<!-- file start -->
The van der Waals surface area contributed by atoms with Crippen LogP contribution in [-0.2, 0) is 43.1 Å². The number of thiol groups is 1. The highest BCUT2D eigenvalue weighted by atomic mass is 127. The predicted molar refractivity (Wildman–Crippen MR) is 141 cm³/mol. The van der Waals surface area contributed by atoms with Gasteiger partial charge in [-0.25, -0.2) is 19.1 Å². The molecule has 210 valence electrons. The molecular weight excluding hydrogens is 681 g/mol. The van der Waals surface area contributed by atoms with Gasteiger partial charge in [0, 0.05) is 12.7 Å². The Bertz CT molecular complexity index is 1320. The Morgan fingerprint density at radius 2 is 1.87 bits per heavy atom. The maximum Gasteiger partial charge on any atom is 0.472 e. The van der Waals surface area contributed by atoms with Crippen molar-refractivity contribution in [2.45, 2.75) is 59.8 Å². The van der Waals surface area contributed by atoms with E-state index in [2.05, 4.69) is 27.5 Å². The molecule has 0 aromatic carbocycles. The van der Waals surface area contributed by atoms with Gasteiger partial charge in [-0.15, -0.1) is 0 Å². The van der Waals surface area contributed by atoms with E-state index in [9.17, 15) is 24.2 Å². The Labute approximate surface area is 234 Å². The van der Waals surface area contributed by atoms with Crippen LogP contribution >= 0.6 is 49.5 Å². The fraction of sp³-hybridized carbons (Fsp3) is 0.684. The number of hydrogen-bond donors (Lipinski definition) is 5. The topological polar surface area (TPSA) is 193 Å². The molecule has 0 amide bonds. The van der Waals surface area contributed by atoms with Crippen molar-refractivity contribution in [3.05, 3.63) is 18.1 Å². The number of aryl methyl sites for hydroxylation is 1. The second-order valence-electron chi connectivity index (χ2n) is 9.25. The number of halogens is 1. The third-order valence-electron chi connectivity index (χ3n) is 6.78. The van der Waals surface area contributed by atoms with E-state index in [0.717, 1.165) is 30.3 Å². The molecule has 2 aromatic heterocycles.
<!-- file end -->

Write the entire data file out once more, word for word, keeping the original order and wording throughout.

The van der Waals surface area contributed by atoms with Crippen LogP contribution in [-0.2, 0) is 43.1 Å². The number of thiol groups is 1. The highest BCUT2D eigenvalue weighted by atomic mass is 127. The predicted molar refractivity (Wildman–Crippen MR) is 141 cm³/mol. The van der Waals surface area contributed by atoms with Gasteiger partial charge in [-0.25, -0.2) is 19.1 Å². The molecule has 210 valence electrons. The molecular weight excluding hydrogens is 681 g/mol. The van der Waals surface area contributed by atoms with Gasteiger partial charge in [0, 0.05) is 12.7 Å². The Bertz CT molecular complexity index is 1320. The Morgan fingerprint density at radius 2 is 1.87 bits per heavy atom. The maximum Gasteiger partial charge on any atom is 0.472 e. The van der Waals surface area contributed by atoms with Crippen molar-refractivity contribution in [2.45, 2.75) is 59.8 Å². The van der Waals surface area contributed by atoms with E-state index in [2.05, 4.69) is 27.5 Å². The molecule has 0 aromatic carbocycles. The van der Waals surface area contributed by atoms with Gasteiger partial charge in [-0.15, -0.1) is 0 Å². The van der Waals surface area contributed by atoms with E-state index in [9.17, 15) is 24.2 Å². The Labute approximate surface area is 234 Å². The van der Waals surface area contributed by atoms with Crippen LogP contribution >= 0.6 is 49.5 Å². The fraction of sp³-hybridized carbons (Fsp3) is 0.684. The number of hydrogen-bond donors (Lipinski definition) is 5. The topological polar surface area (TPSA) is 193 Å². The molecule has 0 amide bonds. The van der Waals surface area contributed by atoms with Crippen molar-refractivity contribution in [3.05, 3.63) is 18.1 Å². The number of aryl methyl sites for hydroxylation is 1. The second-order valence-electron chi connectivity index (χ2n) is 9.25. The number of halogens is 1. The third-order valence-electron chi connectivity index (χ3n) is 6.78. The van der Waals surface area contributed by atoms with E-state index in [0.717, 1.165) is 30.3 Å². The molecule has 2 aromatic heterocycles.